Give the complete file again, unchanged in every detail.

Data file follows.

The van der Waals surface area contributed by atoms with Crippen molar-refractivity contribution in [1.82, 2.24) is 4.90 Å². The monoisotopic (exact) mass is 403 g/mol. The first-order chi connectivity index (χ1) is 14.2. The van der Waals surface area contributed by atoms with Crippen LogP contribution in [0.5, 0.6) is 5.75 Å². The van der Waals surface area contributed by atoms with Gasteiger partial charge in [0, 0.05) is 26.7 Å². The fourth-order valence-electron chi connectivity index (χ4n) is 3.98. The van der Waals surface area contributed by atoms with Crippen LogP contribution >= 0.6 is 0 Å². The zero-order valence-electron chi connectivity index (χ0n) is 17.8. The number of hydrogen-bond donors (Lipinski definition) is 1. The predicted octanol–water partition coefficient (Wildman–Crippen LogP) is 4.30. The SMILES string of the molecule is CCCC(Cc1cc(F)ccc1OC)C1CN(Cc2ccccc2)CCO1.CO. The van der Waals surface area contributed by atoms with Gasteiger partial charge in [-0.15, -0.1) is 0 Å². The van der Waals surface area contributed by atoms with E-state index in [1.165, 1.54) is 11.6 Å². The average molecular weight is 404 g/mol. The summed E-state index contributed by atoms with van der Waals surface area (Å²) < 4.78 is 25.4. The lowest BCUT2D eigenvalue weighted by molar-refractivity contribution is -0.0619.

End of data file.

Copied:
The van der Waals surface area contributed by atoms with Crippen molar-refractivity contribution in [1.82, 2.24) is 4.90 Å². The monoisotopic (exact) mass is 403 g/mol. The first-order chi connectivity index (χ1) is 14.2. The van der Waals surface area contributed by atoms with Crippen LogP contribution in [0.5, 0.6) is 5.75 Å². The van der Waals surface area contributed by atoms with Gasteiger partial charge in [0, 0.05) is 26.7 Å². The fourth-order valence-electron chi connectivity index (χ4n) is 3.98. The van der Waals surface area contributed by atoms with Crippen LogP contribution >= 0.6 is 0 Å². The zero-order valence-electron chi connectivity index (χ0n) is 17.8. The number of hydrogen-bond donors (Lipinski definition) is 1. The predicted octanol–water partition coefficient (Wildman–Crippen LogP) is 4.30. The SMILES string of the molecule is CCCC(Cc1cc(F)ccc1OC)C1CN(Cc2ccccc2)CCO1.CO. The van der Waals surface area contributed by atoms with Gasteiger partial charge in [-0.15, -0.1) is 0 Å². The van der Waals surface area contributed by atoms with E-state index in [1.165, 1.54) is 11.6 Å². The average molecular weight is 404 g/mol. The summed E-state index contributed by atoms with van der Waals surface area (Å²) < 4.78 is 25.4. The lowest BCUT2D eigenvalue weighted by molar-refractivity contribution is -0.0619.